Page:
nitroBEAT Pit Party – Suckerpunch Boom Suite, Friday 29–Saturday 30 September 2017, 8pm.
Black Theatre in London 1979 – 1982
An exhibition of photographs by Michael Mayhew and a new artwork by Cherelle Sappleton in the Lyttelton Lounge at the National Theatre
23 February – 10 June.
The photographs from the National Theatre Archive’s Michael Mayhew Collection is a rare snapshot of the work developed by Black theatre Co-op between 1979 and 1982. Michael Mayhew was the NT’s Art Director (from 1976 – 2009) when he was first asked by Charlie Hanson to take publicity photographs of the newly established theatre company. In the 1970s and 80s there was an explosion of new black-led theatre companies in the UK, primarily focused on London. Mayhew went on to shoot more images of theatre productions and rehearsals with Foco Novo and Temba Theatre, leaving a legacy of over 1000 newly digitized photographs at the NT archive.
To respond to this archive collection, Cherelle Sappleton, a young British/Caribbean visual artist whose work focuses on photography, moving image and collage was commissioned to create new work. For Cherelle, Mayhew’s images provide the opportunity to pause and consider the politics of ‘making’ and the spaces in which creative work can be made.
A series of events are accompanying the exhibition to explore and challenge the content and context of the work.
In Context - GLC Story, Black Feminist Theatre 1981-1986
Saturday 1 April, 2-5pm, Cottesloe Room, £25/£20/£7.50
On Screen – Tunde’s Film (dir. Tunde Ikoli and Maggie Pinhorn, 1973, 49 mins)
Saturday 25 March, 6-7.30pm, Cottesloe Room, £5/£3
In Context; Black Woman Time
Saturday 11 March, 2-5pm, Cottesloe Room, £25/£20/£7.50
Saturday 4 March, 6-7pm, Cottesloe Room, £6/£5
The Black Plays Archive is an online catalogue for the first professional production of every African, Caribbean and black British play produced in Britain. Visit in person by appointment - NT Archive 020 7452 3135.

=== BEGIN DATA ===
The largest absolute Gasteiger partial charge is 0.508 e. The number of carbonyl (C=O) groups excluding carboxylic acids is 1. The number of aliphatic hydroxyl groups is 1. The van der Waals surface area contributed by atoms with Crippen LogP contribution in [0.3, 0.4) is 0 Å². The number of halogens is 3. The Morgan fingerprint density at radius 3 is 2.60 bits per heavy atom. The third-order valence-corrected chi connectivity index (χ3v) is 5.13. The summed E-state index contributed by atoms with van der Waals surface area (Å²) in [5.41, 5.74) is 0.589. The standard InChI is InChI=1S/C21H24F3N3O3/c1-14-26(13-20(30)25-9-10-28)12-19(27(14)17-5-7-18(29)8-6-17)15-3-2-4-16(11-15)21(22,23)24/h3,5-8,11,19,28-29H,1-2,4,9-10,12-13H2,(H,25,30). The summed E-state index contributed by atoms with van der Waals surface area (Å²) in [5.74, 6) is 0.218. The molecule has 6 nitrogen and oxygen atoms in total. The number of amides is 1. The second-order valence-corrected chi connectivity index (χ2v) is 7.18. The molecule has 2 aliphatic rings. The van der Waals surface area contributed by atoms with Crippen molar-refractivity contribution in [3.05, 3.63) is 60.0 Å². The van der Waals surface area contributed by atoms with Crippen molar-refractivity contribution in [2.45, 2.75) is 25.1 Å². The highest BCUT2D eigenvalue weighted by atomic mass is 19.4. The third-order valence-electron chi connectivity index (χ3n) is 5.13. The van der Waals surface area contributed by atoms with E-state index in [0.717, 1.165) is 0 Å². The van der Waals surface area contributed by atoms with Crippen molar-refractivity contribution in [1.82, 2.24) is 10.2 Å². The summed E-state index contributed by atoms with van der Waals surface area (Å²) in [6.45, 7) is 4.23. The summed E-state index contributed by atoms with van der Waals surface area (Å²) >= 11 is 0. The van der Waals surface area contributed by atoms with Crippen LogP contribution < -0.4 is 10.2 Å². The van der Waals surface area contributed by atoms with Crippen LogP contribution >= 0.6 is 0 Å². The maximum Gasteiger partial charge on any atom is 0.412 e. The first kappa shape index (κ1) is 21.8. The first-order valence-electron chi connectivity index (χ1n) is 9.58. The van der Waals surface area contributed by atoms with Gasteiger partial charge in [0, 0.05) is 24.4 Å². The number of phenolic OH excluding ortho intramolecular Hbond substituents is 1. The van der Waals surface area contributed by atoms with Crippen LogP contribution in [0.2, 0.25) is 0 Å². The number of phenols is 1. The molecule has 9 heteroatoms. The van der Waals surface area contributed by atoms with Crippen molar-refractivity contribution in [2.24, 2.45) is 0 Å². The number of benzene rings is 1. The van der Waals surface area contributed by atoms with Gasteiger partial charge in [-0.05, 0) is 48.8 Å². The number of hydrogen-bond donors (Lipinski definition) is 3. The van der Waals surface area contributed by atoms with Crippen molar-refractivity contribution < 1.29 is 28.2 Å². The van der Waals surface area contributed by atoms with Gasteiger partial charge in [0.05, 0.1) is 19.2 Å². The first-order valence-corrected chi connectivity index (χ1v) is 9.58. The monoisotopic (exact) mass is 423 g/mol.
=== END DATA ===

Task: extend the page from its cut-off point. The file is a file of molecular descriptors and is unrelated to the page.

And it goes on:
I started L.GOLD.B.T out of frustration, I was tired of feeling like my sexuality was a burden. I was tired of simultaneously resisting white-washing alongside racial discrimination. I was tired of seeing people of colour being continually dismissed and neglected until it's time to score diversity points. I wanted to create a night where we can exist as artists, as creatives, as genuine diverse people and by showing up and showing so much love you all made that possible. It still hasn't sunk in - I couldn't have asked for anything more.
The host, Xana, did an amazing job and carried the whole night, the programmed acts were beautiful to watch and to interact with. A huge thanks to Ama Josephine Budge, Cher Ho, Shamel Mashatte, Abigail Rose, Rebekah Ubuntu and the open mic artist’s - you all killed it. I was expecting it to be good but we had actual Gods and Goddesses on the mic. Just know that I did this all for you - I live to uplift queer people of colour and in return you all gave me life.
nitroBEAT, Ovalhouse, Westway Trust and Vinspired trusted and supported me when all I had was a pitch. As a young qwoc I have faced institutions that not only don't want to engage or cater to me, but have denied me entry or asked me to leave their premises on the premise that they've “already filled the black quota" and won't be accepting anymore of us, whilst continuing to play our music, mimic our dancing and wear our identities like fancy dress.
To have a group of organisations that didn't just accept me as a queer, black artist, but genuinely engaged, understood and uplifted my cause, has been a privilege I've never known before. To look around on the night and see a room full of beautiful, carefree, unapologetic and artistic qpoc and allies was all I ever wanted from this project. I never ever say this, but for the first time I'll admit that I am proud of myself and I am proud of us. Thank you so much for making that possible.
Read a Q&A with Maya here.
“Welcome earthlings…” is the greeting from our bald-headed, well-spoken, inter-dimensionally styled host, Roney FM. We had already had our feel-good memories covertly stolen by space travellers and data thieves, Mission//Misplaced Memory, earlier in the Barbican Pit foyer. Now, we were to be transported to a liminal state of being on Earth, but not as we know it. Where reality and fantasy collide…Black cultural capital being uplifted and sprinkled with moon dust. A multidimensional experience where k3 media’s surrealist imagery is projected onto a wall. There are no boundaries. A golden Pharaoh with a skull for a face. Dragons and fire-breathing horned humans. Census-type boxes to be ticked in your mind that scream, ‘Who are you?’ appear and disappear.